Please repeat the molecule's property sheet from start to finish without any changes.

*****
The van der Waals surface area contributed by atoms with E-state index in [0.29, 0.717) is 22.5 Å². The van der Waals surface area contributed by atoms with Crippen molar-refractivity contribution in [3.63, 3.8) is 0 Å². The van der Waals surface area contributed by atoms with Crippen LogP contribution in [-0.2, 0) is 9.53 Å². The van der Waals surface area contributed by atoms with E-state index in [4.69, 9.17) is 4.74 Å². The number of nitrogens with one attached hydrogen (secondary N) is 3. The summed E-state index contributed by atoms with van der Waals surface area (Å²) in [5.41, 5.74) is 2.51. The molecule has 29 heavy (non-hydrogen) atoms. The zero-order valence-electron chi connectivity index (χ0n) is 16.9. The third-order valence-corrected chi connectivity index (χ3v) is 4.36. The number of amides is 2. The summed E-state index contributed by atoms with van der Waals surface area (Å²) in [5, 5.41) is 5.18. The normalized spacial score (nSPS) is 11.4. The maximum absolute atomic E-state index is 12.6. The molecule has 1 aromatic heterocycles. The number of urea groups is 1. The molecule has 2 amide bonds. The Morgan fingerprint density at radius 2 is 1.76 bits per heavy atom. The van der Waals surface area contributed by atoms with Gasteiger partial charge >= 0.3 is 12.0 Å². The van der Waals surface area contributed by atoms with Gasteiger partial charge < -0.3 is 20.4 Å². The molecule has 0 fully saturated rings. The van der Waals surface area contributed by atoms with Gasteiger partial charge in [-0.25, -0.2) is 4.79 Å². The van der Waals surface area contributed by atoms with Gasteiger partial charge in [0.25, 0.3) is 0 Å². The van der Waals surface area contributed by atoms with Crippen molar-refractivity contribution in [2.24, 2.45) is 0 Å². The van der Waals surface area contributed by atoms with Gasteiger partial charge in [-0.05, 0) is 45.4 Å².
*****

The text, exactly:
The van der Waals surface area contributed by atoms with E-state index in [0.29, 0.717) is 22.5 Å². The van der Waals surface area contributed by atoms with Crippen molar-refractivity contribution in [3.63, 3.8) is 0 Å². The van der Waals surface area contributed by atoms with Crippen LogP contribution in [-0.2, 0) is 9.53 Å². The van der Waals surface area contributed by atoms with E-state index in [4.69, 9.17) is 4.74 Å². The number of nitrogens with one attached hydrogen (secondary N) is 3. The summed E-state index contributed by atoms with van der Waals surface area (Å²) in [5.41, 5.74) is 2.51. The molecule has 29 heavy (non-hydrogen) atoms. The zero-order valence-electron chi connectivity index (χ0n) is 16.9. The third-order valence-corrected chi connectivity index (χ3v) is 4.36. The number of amides is 2. The summed E-state index contributed by atoms with van der Waals surface area (Å²) in [5, 5.41) is 5.18. The normalized spacial score (nSPS) is 11.4. The maximum absolute atomic E-state index is 12.6. The molecule has 1 aromatic heterocycles. The number of urea groups is 1. The molecule has 2 amide bonds. The Morgan fingerprint density at radius 2 is 1.76 bits per heavy atom. The van der Waals surface area contributed by atoms with Gasteiger partial charge >= 0.3 is 12.0 Å². The van der Waals surface area contributed by atoms with Gasteiger partial charge < -0.3 is 20.4 Å². The molecule has 0 fully saturated rings. The van der Waals surface area contributed by atoms with Gasteiger partial charge in [-0.25, -0.2) is 4.79 Å². The van der Waals surface area contributed by atoms with Gasteiger partial charge in [0.25, 0.3) is 0 Å². The van der Waals surface area contributed by atoms with Crippen molar-refractivity contribution in [2.24, 2.45) is 0 Å². The van der Waals surface area contributed by atoms with Gasteiger partial charge in [-0.05, 0) is 45.4 Å².